Amileena Mwenesi, 22, emerged fourth at the TPF4 and was the last female standing, writes MATILDA NZIOKI
What were you doing before participating in the Tusker Project Fame Four (TPF4)?
I’m a trained hotelier. I have worked in the hotel industry in Mombasa for three years.
I studied Hotel Management at the International Hotel School in Johannesburg, South Africa.
How do you find the hotel industry and will you go back to it?
It is great. I loved the experience and the people I worked with. I am a hotelier at heart, so I am likely to go on with it as I pursue my other talents.
Tell us about your relationship with music.
I’ve been singing since I was young. It’s only that I was shy and never thought I would pursue music seriously. I was literally pushed to it.
When I was in primary school at St Christopher’s near Yaya Centre, Nairobi, I was in plays, musicals and end year concerts. I started writing my own music when I was 14. I love writing. It’s my release stratagem. I write when I’m stressed and even when I’m happy.
I would love to learn how to play the guitar. I had started playing the piano, but slowed because of my busy schedule. I will definitely go back to it.
How did you get into TPF?
A colleague convinced me to join the competition. He believed in me and had gotten me the application forms to join the 2008 competition, but I conveniently forgot about them. Last year, he called me to Wild Waters hotel and when I got there, there were many people, cameras were on me and I was just being shown papers to sign. I did not know what was happening, but I didn’t want to embarrass my friend so I did as asked. Shortly after, I was ushered into a room with just one judge — Jesse of Ketebul Studios, as I later learnt. So I thought; I’m here, so I might as well just sing.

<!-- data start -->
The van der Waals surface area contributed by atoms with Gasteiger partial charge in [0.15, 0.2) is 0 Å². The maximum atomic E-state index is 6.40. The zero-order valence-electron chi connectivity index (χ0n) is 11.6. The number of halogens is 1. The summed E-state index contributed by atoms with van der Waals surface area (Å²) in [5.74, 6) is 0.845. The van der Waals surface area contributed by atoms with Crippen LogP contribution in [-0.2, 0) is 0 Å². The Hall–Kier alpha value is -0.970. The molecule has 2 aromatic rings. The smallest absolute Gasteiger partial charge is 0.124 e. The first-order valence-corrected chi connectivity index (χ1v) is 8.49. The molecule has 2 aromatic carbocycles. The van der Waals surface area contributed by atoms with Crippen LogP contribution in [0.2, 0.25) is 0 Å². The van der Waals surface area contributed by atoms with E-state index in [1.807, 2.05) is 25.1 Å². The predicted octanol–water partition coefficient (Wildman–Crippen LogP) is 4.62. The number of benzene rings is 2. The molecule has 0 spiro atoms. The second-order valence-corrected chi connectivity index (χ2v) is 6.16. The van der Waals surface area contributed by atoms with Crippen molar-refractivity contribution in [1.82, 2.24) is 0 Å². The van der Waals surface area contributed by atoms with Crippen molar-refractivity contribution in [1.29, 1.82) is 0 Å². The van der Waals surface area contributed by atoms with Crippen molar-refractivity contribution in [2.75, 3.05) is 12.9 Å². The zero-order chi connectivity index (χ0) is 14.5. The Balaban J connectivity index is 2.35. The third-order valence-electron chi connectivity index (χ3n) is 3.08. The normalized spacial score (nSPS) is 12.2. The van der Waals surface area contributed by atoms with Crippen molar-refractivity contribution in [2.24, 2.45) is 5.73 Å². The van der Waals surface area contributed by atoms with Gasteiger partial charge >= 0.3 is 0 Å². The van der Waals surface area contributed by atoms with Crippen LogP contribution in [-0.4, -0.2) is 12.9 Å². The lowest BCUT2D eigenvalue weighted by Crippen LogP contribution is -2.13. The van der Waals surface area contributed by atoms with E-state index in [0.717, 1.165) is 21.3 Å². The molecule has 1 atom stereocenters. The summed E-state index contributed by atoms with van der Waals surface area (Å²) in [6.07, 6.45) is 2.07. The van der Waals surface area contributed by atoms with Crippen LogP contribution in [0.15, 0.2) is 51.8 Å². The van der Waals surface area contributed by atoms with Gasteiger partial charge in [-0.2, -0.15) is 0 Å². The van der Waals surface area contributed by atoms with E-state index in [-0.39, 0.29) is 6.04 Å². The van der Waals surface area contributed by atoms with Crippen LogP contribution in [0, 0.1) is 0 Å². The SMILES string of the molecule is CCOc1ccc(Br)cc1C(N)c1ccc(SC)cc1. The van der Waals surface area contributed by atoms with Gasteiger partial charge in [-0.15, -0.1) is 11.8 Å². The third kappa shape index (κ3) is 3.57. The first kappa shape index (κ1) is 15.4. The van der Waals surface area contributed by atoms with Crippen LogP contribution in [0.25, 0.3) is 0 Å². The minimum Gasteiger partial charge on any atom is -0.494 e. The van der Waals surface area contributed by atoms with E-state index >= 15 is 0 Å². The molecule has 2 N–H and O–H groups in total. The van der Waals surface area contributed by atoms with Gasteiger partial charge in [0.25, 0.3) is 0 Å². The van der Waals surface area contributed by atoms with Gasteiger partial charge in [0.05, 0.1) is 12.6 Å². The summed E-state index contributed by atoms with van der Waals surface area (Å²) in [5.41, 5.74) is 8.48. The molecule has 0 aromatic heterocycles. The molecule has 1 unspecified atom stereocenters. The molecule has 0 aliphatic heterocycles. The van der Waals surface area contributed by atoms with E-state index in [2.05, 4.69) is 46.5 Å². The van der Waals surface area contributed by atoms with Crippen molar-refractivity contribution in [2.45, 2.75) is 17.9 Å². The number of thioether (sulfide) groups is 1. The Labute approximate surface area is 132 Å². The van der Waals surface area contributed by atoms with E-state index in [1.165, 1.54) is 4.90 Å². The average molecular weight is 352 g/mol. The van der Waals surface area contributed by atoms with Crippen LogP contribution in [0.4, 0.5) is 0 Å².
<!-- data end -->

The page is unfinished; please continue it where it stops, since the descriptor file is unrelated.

It hit me that I was in a competition and I needed to take it seriously. I later received a call informing me that I had made it to the top 25 and I was required to travel to Nairobi.
How was your experience at the academy?
I learnt a lot and met interesting people like Gaelle. She was lovely and we became good friends. I was also close to Steve and Leah.
When I compare my first performance to now, I see a huge difference.
I now see the importance of the little things we were learning at the faculty. For instance, voice coach Kavutha’s lessons about how to control one’s breath and how to open one’s mouth were beneficial.
I also remember how the faculty was choosing songs for us, sometimes throwing us to the deepest of waters.
My most memorable moment was when I was doing the Mbilia Bel song, Nakei Nairobi, that landed me on probation. I was so scared of that song. I could get neither the lyrics nor the melody right. I got it that Sunday morning before performing in the evening. It did not help that I had lost my voice that week. It was my worst week. That particular song and others changed me in a way. I never used to be a Lingala fan, but now I listen to it a lot.
I used to think that I was a jazz and soul fan, but now I listen to anything, be it rock or rap provided it’s good music. I’m a lot more patient with music now.
How was it reaching the finals?